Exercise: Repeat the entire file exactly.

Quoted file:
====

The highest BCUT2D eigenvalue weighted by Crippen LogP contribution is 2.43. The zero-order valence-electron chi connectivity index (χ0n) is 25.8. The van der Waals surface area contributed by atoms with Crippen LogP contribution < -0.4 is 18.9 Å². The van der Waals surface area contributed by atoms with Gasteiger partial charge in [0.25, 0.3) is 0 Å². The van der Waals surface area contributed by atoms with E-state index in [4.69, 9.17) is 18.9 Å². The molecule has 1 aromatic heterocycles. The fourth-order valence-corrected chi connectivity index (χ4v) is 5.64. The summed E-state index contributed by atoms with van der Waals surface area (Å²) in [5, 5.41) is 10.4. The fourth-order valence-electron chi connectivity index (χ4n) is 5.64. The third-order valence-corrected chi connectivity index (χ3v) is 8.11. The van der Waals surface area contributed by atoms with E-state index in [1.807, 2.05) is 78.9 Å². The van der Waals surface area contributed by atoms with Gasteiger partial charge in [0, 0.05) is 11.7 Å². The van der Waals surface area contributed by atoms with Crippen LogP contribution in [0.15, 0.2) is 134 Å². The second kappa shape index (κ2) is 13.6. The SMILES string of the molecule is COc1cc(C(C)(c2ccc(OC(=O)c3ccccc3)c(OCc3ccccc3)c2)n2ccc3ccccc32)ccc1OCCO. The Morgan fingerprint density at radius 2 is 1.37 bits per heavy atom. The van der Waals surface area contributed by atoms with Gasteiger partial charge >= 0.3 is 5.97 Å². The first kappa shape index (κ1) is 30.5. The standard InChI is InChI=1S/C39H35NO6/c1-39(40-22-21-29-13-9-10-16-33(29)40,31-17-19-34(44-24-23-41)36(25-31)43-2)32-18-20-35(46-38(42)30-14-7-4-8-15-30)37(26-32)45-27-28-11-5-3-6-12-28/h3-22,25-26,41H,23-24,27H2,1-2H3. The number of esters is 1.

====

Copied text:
The highest BCUT2D eigenvalue weighted by Crippen LogP contribution is 2.43. The zero-order valence-electron chi connectivity index (χ0n) is 25.8. The van der Waals surface area contributed by atoms with Crippen LogP contribution < -0.4 is 18.9 Å². The van der Waals surface area contributed by atoms with Gasteiger partial charge in [0.25, 0.3) is 0 Å². The van der Waals surface area contributed by atoms with E-state index in [4.69, 9.17) is 18.9 Å². The molecule has 1 aromatic heterocycles. The fourth-order valence-corrected chi connectivity index (χ4v) is 5.64. The summed E-state index contributed by atoms with van der Waals surface area (Å²) in [5, 5.41) is 10.4. The fourth-order valence-electron chi connectivity index (χ4n) is 5.64. The third-order valence-corrected chi connectivity index (χ3v) is 8.11. The van der Waals surface area contributed by atoms with E-state index in [1.807, 2.05) is 78.9 Å². The van der Waals surface area contributed by atoms with Gasteiger partial charge in [0, 0.05) is 11.7 Å². The van der Waals surface area contributed by atoms with Crippen LogP contribution in [0.15, 0.2) is 134 Å². The second kappa shape index (κ2) is 13.6. The SMILES string of the molecule is COc1cc(C(C)(c2ccc(OC(=O)c3ccccc3)c(OCc3ccccc3)c2)n2ccc3ccccc32)ccc1OCCO. The Morgan fingerprint density at radius 2 is 1.37 bits per heavy atom. The van der Waals surface area contributed by atoms with Gasteiger partial charge >= 0.3 is 5.97 Å². The first kappa shape index (κ1) is 30.5. The standard InChI is InChI=1S/C39H35NO6/c1-39(40-22-21-29-13-9-10-16-33(29)40,31-17-19-34(44-24-23-41)36(25-31)43-2)32-18-20-35(46-38(42)30-14-7-4-8-15-30)37(26-32)45-27-28-11-5-3-6-12-28/h3-22,25-26,41H,23-24,27H2,1-2H3. The number of esters is 1.